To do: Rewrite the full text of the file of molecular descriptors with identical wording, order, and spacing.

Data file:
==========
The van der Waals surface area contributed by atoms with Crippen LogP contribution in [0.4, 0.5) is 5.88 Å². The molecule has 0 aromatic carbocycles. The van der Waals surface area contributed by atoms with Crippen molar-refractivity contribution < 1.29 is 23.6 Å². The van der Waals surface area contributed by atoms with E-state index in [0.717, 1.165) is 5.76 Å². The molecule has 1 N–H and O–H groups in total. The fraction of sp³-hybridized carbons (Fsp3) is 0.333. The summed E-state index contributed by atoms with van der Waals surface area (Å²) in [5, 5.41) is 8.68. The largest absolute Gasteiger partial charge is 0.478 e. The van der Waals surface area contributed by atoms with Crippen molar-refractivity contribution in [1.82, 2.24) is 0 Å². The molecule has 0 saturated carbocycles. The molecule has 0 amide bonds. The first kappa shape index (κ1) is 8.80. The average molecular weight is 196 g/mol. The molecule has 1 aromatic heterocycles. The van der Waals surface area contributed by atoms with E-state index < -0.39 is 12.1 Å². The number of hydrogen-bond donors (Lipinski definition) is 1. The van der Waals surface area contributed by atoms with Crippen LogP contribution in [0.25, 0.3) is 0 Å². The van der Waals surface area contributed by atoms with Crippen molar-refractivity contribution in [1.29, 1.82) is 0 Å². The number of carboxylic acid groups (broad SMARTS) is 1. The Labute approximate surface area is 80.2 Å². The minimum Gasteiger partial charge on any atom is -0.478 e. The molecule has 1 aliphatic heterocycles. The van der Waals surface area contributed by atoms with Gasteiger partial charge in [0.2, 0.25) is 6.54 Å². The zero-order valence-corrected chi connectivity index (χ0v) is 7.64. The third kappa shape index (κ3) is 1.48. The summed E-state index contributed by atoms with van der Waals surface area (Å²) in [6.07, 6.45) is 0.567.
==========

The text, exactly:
The van der Waals surface area contributed by atoms with Crippen LogP contribution in [0.4, 0.5) is 5.88 Å². The molecule has 0 aromatic carbocycles. The van der Waals surface area contributed by atoms with Crippen molar-refractivity contribution < 1.29 is 23.6 Å². The van der Waals surface area contributed by atoms with E-state index in [0.717, 1.165) is 5.76 Å². The molecule has 1 N–H and O–H groups in total. The fraction of sp³-hybridized carbons (Fsp3) is 0.333. The summed E-state index contributed by atoms with van der Waals surface area (Å²) in [5, 5.41) is 8.68. The largest absolute Gasteiger partial charge is 0.478 e. The van der Waals surface area contributed by atoms with Crippen molar-refractivity contribution in [1.82, 2.24) is 0 Å². The molecule has 0 saturated carbocycles. The molecule has 0 amide bonds. The first kappa shape index (κ1) is 8.80. The average molecular weight is 196 g/mol. The molecule has 1 aromatic heterocycles. The van der Waals surface area contributed by atoms with E-state index < -0.39 is 12.1 Å². The number of hydrogen-bond donors (Lipinski definition) is 1. The van der Waals surface area contributed by atoms with Crippen LogP contribution in [0.25, 0.3) is 0 Å². The van der Waals surface area contributed by atoms with Crippen molar-refractivity contribution in [1.29, 1.82) is 0 Å². The number of carboxylic acid groups (broad SMARTS) is 1. The Labute approximate surface area is 80.2 Å². The minimum Gasteiger partial charge on any atom is -0.478 e. The molecule has 1 aliphatic heterocycles. The van der Waals surface area contributed by atoms with Gasteiger partial charge in [0.2, 0.25) is 6.54 Å². The zero-order valence-corrected chi connectivity index (χ0v) is 7.64. The third kappa shape index (κ3) is 1.48. The summed E-state index contributed by atoms with van der Waals surface area (Å²) in [6.07, 6.45) is 0.567.